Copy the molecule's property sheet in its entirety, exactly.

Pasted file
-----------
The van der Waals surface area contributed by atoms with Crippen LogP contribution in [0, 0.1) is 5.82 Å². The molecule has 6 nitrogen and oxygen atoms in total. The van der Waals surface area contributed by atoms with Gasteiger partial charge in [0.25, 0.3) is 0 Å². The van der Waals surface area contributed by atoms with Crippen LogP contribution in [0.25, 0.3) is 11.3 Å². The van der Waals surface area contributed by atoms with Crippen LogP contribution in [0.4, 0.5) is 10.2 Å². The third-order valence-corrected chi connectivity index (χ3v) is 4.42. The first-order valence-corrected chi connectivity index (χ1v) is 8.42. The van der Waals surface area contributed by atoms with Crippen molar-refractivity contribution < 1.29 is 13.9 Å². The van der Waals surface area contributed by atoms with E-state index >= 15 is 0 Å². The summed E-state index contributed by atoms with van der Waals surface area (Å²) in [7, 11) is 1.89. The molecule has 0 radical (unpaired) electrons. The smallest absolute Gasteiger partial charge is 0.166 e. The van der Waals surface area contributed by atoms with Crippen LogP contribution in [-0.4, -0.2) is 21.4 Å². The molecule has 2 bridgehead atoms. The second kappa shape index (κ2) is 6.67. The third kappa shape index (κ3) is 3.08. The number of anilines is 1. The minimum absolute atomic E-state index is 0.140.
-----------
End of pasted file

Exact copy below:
The van der Waals surface area contributed by atoms with Crippen LogP contribution in [0, 0.1) is 5.82 Å². The molecule has 6 nitrogen and oxygen atoms in total. The van der Waals surface area contributed by atoms with Gasteiger partial charge in [0.25, 0.3) is 0 Å². The van der Waals surface area contributed by atoms with Crippen LogP contribution in [0.25, 0.3) is 11.3 Å². The van der Waals surface area contributed by atoms with Crippen LogP contribution in [0.4, 0.5) is 10.2 Å². The third-order valence-corrected chi connectivity index (χ3v) is 4.42. The first-order valence-corrected chi connectivity index (χ1v) is 8.42. The van der Waals surface area contributed by atoms with Crippen molar-refractivity contribution < 1.29 is 13.9 Å². The van der Waals surface area contributed by atoms with E-state index >= 15 is 0 Å². The summed E-state index contributed by atoms with van der Waals surface area (Å²) in [7, 11) is 1.89. The molecule has 0 radical (unpaired) electrons. The smallest absolute Gasteiger partial charge is 0.166 e. The van der Waals surface area contributed by atoms with Crippen LogP contribution in [-0.4, -0.2) is 21.4 Å². The molecule has 2 bridgehead atoms. The second kappa shape index (κ2) is 6.67. The third kappa shape index (κ3) is 3.08. The number of anilines is 1. The minimum absolute atomic E-state index is 0.140.